Help Women Earn

A worker tends a tea plantation in Chiang Rai, northern Thailand. Most migrant workers are from Viet Nam and Thailand's indigenous groups. Photo: UN Women/Pornvit Visitoran
A worker tends a tea plantation in Chiang Rai, northern Thailand. Most migrant workers are from Viet Nam and Thailand's indigenous groups. Photo: UN Women/Pornvit Visitoran

When women earn, they invest back into their families

The issue

Women make enormous contributions to economies, whether in businesses, on farms, as entrepreneurs or employees, or by doing unpaid care work at home. Yet they remain disproportionately affected by poverty, discrimination and exploitation because of barriers to education and employment. As a result, women often end up in insecure, low-wage jobs. In our region, women and girls spend as much as 11 times more of their day than men and boys on unpaid care and domestic work, including cooking, cleaning and collecting water and fuel. Women earn less than men for the same work even when they have the same abilities and experience.

Our solution

UN Women addresses these issues by empowering women and increasing their economic opportunities. UN Women supports:

  • Entrepreneurship: Promoting women's business ownership, microfinance efforts and financial markets
  • Asset-Building: Boosting economic empowerment through women’s land rights and property ownership
  • Financial Literacy: Increasing women’s financial know-how and providing training
  • Better Jobs: Improving wages, working conditions, labour standards, benefits and training opportunities for women workers
  • Skills building: Ensuring women and girls possess the right skills for future jobs

We believe that when women are empowered and earn an income, they invest back into their families and communities. This is good for families, communities and economies.

UN Women relies entirely on voluntary financial contributions to sustain its work to advance gender equality and women’s empowerment, and we need your help as we still have a long way to go to achieve SDG 5 – Gender Equality.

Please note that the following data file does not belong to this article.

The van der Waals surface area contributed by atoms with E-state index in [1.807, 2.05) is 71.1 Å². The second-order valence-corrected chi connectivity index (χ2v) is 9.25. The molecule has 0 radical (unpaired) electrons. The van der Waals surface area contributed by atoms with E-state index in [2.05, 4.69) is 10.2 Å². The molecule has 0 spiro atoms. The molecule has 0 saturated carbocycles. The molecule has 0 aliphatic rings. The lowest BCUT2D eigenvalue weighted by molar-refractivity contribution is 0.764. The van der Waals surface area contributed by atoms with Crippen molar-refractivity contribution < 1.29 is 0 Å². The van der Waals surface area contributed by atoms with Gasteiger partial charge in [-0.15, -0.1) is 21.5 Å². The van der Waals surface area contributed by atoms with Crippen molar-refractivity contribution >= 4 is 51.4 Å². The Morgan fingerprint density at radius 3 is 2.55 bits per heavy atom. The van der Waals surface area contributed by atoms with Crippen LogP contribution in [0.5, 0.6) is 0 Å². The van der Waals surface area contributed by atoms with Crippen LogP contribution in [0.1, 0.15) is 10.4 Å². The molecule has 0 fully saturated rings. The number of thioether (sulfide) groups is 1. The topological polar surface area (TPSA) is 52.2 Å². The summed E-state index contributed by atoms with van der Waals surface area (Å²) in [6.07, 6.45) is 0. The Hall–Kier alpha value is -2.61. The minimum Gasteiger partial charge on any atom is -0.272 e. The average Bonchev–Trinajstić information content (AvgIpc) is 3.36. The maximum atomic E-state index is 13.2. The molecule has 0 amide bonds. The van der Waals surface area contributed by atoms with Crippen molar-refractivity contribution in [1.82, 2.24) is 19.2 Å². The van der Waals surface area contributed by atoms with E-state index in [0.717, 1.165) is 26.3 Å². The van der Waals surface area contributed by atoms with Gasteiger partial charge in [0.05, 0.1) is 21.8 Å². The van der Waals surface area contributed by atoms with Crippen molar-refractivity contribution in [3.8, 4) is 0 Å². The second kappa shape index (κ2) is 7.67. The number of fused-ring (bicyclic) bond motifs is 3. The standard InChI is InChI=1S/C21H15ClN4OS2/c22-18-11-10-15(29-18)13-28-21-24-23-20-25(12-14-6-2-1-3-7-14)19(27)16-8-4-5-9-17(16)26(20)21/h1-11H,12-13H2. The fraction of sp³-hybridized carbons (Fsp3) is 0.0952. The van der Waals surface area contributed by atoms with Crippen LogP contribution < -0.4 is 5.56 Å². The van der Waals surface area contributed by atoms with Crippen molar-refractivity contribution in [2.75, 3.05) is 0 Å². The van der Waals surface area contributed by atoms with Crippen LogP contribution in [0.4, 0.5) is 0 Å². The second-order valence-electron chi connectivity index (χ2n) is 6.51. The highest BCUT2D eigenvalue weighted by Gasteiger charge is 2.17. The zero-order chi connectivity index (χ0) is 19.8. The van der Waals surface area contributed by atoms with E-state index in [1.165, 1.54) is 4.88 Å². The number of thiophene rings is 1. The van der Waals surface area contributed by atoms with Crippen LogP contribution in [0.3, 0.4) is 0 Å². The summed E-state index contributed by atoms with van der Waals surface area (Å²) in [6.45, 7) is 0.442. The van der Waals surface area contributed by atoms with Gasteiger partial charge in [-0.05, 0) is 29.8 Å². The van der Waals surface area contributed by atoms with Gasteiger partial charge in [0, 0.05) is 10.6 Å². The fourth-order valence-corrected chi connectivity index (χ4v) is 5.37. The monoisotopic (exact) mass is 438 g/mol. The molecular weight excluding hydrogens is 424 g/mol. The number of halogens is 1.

How you can help

Every dollar makes a difference. Take a look at how your donation will help:

A Burmese migrant worker at a green bean farm in Mae Sot, Tak province.  Photo: UN Women/Piyavit Thongsa-Ard

$30 can support a migrant woman to access important legal information


Myanmar migrant workers sew clothes in a factory in Thailand's western province of Mae Sot. Their working day runs from 7 am until 8 pm, including overtime, for which they earn less than 200 baht (6 dollars), well below the legal minimum wage of 305 baht. Their monthly income barely covers rent and food, leaving little opportunity for saving and reducing them to living day-to-day. This limited income security compounds other challenges that they face such as limited protections in housing, labour contracts and healthcare.  Photo: UN Women/Piyavit Thongsa-Ard

$75 can deliver a leadership programme for young women


Nurachayatun Siti, a 35-year-old Indonesian domestic worker from Surabaya Java, does the family shopping early Saturday morning in Sembawang Hills Estates, Singapore. This is Nur's second job as a domestic worker in Singapore.  The first when she was 19, was a painful and demoralizing situation where her employers had her sleep on the floor for two years, with little food, no time off, earning only S$20 per month. The rest of her wages were either withheld or taken by the agency that placed her.  When her employer accused her of theft, she gladly left.  This time she has returned on her own terms earning well about the average S$550. On her one weekly day off, Nur learns how to sew, meets with friends, and attends labour law discussions to better protect herself.  Photo: UN Women/Staton Winter

$150 can provide financial literacy and business training for single mothers, allowing them to run their business independently


Photo: UN Women Viet Nam/Pham Phuong Anh

Every dollar makes a difference.

Support UN Women’s life-changing work today!


Who are you helping?

Kongkea, pictured feeding her piglets, hopes to soon expand her pig-rearing business. Photo: UN Women/Stefanie Simcox

Kongkea is a domestic violence survivor from Cambodia who received legal advice, safe migration training, as well as a grant to start her own pig-rearing business through a Japanese-funded programme, run by UN Women and UNODC, and implemented through the Cambodian Women’s Crisis Center (CWCC). She has gone through a difficult experience, but there are others still in a difficult situation like hers.

Sulochana Timalsina is the go-to person in her community. Women come to her for beauty treatments like eyebrow threading or hairdressing, as well as for advice on self-growth and empowerment. Photo: UN Women/Merit Maharjan

Sulochana Timalsina has been running a parlour and a store side-by-side for a few years now, but says her life took a turn after she participated in the 12-day Gender-Responsive Entrepreneurship Development training implemented by Vocational and Skills Development Training, UN Women’s implementing partner.

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